The 4350water Blog highlights some of the issues relating to proposals for potable reuse in Toowoomba and South East Qld. 4350water blog looks at related political issues as well.

Friday, July 03, 2009

Anna Bligh's desal plant builders threatened with legal action ...

Brisbane Times:

Desal plant builders threatened with legal action

2 July 2009

Builders of the $1.2 billion Tugun desalination plant face a legal settlement of "tens of millions of dollars" if they cannot make repairs to 16 issues identified in a report given to the State Government this morning.

Infrastructure Minister Stirling Hinchliffe said while fixes for some problems - including replacing 45 rusting pipe couplings - were underway, other issues would require the plant to shut down for at least "two to three months".

The Tugun Desalination plant is being built by John Holland and Veolia Water Australia and was supposed to be able to provide 125 megalitres of water to Queensland's $9 billion Water Grid by January 2009.

The Tugun plant shut down in April after a string of complaints was revealed in January, including the corrosion in the pipe couplings and excessive vibration in parts of the desalination plant.

Mr Hinchliffe said the builders needed to continue replacing other stainless steel piping, fixing leaks into the 70-metre intake shaft and changing wrongly-installed high-pressure pumps.

"They face a significant pay day in the order of tens of millions if they don't meet our requirements," Mr Hinchliffe said.

He could not specify when that decision would be made, but said the desalination plant, the largest on Australia's east coast, would be brought up to 100 per cent capacity by the end of July.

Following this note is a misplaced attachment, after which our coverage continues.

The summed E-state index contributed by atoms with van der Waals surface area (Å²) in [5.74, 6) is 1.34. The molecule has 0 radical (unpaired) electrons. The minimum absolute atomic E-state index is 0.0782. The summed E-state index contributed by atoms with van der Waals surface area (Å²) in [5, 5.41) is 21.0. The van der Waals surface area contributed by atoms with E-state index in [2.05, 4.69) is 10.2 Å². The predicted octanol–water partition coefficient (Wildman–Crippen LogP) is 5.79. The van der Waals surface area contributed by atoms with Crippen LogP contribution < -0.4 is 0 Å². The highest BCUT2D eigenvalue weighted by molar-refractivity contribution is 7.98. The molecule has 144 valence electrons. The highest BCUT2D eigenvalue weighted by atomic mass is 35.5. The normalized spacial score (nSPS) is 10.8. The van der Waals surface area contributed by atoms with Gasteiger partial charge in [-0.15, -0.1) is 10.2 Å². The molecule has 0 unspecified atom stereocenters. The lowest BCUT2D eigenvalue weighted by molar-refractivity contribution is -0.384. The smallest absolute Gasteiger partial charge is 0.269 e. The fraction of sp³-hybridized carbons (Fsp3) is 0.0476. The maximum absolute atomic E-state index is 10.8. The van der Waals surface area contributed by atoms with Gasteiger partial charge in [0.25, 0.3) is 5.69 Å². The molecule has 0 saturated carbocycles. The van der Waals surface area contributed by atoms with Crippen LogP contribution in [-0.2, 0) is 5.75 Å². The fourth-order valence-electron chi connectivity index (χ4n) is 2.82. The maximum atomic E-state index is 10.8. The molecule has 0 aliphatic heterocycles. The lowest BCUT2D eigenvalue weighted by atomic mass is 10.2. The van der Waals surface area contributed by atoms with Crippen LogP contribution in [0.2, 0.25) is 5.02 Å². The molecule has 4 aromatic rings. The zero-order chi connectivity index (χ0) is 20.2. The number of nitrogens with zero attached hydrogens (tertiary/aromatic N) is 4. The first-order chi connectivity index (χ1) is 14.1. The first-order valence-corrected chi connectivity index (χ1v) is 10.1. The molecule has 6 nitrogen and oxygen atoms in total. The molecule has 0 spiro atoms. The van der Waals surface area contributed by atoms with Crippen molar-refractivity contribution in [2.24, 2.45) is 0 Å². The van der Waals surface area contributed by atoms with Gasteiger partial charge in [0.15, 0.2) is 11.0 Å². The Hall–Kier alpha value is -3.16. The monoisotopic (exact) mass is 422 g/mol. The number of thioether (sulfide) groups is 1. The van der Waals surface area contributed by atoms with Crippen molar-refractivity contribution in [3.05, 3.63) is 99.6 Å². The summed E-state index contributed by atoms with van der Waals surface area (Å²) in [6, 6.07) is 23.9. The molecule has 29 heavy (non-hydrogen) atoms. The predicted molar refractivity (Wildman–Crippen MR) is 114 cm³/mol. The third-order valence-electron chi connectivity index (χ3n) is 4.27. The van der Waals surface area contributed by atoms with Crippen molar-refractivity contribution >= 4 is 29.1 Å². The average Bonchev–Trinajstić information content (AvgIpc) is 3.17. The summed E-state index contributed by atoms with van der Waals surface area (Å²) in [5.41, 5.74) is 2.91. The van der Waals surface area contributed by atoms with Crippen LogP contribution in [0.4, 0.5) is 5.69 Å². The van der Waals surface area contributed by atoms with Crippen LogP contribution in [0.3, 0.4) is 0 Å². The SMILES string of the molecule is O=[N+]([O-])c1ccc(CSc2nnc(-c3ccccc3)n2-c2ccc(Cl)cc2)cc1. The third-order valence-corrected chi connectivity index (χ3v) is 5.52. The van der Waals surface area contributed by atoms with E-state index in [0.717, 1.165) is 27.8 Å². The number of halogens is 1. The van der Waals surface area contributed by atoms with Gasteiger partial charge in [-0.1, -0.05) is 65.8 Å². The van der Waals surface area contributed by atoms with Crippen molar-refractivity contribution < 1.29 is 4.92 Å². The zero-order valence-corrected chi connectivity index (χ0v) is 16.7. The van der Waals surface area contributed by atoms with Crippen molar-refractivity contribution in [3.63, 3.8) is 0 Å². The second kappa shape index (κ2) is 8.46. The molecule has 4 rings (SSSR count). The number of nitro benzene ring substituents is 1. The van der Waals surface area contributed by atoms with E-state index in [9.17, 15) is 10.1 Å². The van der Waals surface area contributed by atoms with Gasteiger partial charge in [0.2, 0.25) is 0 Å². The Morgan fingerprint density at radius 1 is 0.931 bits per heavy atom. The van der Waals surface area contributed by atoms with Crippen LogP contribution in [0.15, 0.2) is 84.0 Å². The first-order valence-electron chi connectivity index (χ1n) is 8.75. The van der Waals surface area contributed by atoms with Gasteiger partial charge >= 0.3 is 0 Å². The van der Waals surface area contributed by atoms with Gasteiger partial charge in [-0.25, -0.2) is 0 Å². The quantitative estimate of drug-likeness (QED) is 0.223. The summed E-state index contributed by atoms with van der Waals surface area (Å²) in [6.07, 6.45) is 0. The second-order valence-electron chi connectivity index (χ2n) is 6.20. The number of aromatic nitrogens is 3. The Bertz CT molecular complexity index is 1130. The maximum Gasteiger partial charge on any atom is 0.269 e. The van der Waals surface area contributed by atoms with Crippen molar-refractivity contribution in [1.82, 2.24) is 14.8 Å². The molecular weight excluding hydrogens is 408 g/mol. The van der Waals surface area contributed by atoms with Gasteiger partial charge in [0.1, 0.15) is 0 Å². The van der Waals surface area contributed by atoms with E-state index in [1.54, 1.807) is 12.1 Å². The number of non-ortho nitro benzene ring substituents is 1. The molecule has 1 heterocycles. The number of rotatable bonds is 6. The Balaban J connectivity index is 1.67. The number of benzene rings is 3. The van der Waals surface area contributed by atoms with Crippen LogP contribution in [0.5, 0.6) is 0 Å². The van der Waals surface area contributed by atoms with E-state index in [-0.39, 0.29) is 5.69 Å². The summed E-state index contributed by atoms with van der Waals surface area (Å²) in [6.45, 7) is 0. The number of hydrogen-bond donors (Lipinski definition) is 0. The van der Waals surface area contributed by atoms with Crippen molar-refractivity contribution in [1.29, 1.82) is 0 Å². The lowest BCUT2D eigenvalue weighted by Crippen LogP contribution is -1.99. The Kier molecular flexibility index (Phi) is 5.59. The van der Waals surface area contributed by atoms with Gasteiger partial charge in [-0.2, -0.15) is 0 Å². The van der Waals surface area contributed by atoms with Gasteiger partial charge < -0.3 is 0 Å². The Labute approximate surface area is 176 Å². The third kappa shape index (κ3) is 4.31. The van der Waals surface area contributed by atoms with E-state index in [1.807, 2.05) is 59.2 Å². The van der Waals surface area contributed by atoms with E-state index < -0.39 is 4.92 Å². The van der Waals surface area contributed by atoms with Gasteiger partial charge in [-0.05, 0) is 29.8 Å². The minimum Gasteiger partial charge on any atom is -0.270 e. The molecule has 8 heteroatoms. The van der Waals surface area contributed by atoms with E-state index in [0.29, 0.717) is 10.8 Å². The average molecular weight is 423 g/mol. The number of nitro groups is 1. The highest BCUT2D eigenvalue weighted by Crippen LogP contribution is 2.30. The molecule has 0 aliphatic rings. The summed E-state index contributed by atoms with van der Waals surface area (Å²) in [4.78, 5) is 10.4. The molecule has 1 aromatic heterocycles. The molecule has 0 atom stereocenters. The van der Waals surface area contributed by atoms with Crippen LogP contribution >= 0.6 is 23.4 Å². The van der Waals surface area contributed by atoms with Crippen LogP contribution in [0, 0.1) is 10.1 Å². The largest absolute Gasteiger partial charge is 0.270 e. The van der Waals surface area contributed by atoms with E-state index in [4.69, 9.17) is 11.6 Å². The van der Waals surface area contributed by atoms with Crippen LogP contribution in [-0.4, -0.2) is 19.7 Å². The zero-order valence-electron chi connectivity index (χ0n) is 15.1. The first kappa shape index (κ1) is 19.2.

Mr Hinchliffe said the report identified a series of issues which still need to be addressed before the State Government - through the company who will manage the plant, Water Secure - take ownership of the desalination plant.

"It is like building a house, in every circumstance those people who build a house do the inspections and they raise issues with the builder to get things resolved before they make that final payment," Mr Hinchliffe said.

He said $95 million was set aside in the Queensland Government's 2009-10 Budget for the final payment on the plant, which has already sent 4.5 million litres of water to the grid.

The report named the following issues that still need to be repaired:

- corrosion to 26 non-return valves because of manufacturing errors.They will be delivered by September 2009;

- lower-grade steel was used in places throughout the plant. This needs to be replaced meaning "shutting down the plant for "two to three months";

- minor cracking in the intake and outlet shaft of the plant, allowing groundwater into the shaft. There is a possibility this has allowed leachate from a nearby landfill to contaminate the groundwater, though this was this morning denied by Keith Davies, the CEO of WaterSecure.

- incorrect water pressure pumps have been used in parts of the plant, which the reports says "will result in an increase in the plant's power consumption" and a "likely increase in the annual running costs."

Mr Davies estimated this would add "tens of thousands of dollars" to the plant's running costs, but did not elaborate how this would impact on the price of water from the desalination plant.

Mr Hinchliffe said it would not affect the price of water.


See - Brisbane Times - Desal plant builders threatened with legal action.

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